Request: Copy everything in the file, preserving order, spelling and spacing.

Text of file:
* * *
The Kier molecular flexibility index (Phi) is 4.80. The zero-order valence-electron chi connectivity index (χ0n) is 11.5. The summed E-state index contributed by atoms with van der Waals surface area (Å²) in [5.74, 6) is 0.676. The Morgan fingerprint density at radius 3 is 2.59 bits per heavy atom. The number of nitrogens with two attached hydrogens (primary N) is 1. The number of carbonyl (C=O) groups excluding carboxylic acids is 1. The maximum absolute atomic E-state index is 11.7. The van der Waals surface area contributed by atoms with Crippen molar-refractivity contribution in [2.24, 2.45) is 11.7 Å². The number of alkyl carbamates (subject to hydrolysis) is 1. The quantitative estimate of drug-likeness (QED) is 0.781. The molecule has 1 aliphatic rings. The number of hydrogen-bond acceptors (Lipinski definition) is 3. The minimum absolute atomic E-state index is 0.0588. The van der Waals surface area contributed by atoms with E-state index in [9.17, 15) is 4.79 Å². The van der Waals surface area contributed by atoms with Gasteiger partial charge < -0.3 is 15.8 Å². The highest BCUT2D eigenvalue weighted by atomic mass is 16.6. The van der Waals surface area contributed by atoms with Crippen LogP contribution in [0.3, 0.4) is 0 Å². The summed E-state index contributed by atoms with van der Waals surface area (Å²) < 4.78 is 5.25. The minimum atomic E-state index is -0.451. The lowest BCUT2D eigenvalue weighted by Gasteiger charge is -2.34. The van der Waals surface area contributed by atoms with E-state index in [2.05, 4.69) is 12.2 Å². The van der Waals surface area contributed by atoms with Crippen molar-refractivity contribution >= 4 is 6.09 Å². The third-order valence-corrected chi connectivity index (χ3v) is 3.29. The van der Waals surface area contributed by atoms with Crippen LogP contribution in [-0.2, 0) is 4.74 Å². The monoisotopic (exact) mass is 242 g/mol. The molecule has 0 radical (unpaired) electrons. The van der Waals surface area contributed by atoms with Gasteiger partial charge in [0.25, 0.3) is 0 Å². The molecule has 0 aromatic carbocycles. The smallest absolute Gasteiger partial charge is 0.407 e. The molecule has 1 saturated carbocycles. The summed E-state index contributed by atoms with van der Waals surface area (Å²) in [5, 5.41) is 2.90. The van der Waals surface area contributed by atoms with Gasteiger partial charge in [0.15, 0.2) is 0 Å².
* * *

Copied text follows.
The Kier molecular flexibility index (Phi) is 4.80. The zero-order valence-electron chi connectivity index (χ0n) is 11.5. The summed E-state index contributed by atoms with van der Waals surface area (Å²) in [5.74, 6) is 0.676. The Morgan fingerprint density at radius 3 is 2.59 bits per heavy atom. The number of nitrogens with two attached hydrogens (primary N) is 1. The number of carbonyl (C=O) groups excluding carboxylic acids is 1. The maximum absolute atomic E-state index is 11.7. The van der Waals surface area contributed by atoms with Crippen molar-refractivity contribution in [2.24, 2.45) is 11.7 Å². The number of alkyl carbamates (subject to hydrolysis) is 1. The quantitative estimate of drug-likeness (QED) is 0.781. The molecule has 1 aliphatic rings. The number of hydrogen-bond acceptors (Lipinski definition) is 3. The minimum absolute atomic E-state index is 0.0588. The van der Waals surface area contributed by atoms with E-state index in [9.17, 15) is 4.79 Å². The van der Waals surface area contributed by atoms with Gasteiger partial charge < -0.3 is 15.8 Å². The highest BCUT2D eigenvalue weighted by atomic mass is 16.6. The van der Waals surface area contributed by atoms with Crippen LogP contribution in [0.3, 0.4) is 0 Å². The summed E-state index contributed by atoms with van der Waals surface area (Å²) < 4.78 is 5.25. The minimum atomic E-state index is -0.451. The lowest BCUT2D eigenvalue weighted by Gasteiger charge is -2.34. The van der Waals surface area contributed by atoms with E-state index in [2.05, 4.69) is 12.2 Å². The van der Waals surface area contributed by atoms with Crippen molar-refractivity contribution >= 4 is 6.09 Å². The third-order valence-corrected chi connectivity index (χ3v) is 3.29. The van der Waals surface area contributed by atoms with Crippen LogP contribution in [-0.2, 0) is 4.74 Å². The monoisotopic (exact) mass is 242 g/mol. The molecule has 0 radical (unpaired) electrons. The van der Waals surface area contributed by atoms with Gasteiger partial charge in [0.25, 0.3) is 0 Å². The molecule has 0 aromatic carbocycles. The smallest absolute Gasteiger partial charge is 0.407 e. The molecule has 1 saturated carbocycles. The summed E-state index contributed by atoms with van der Waals surface area (Å²) in [5, 5.41) is 2.90. The van der Waals surface area contributed by atoms with Gasteiger partial charge in [0.15, 0.2) is 0 Å².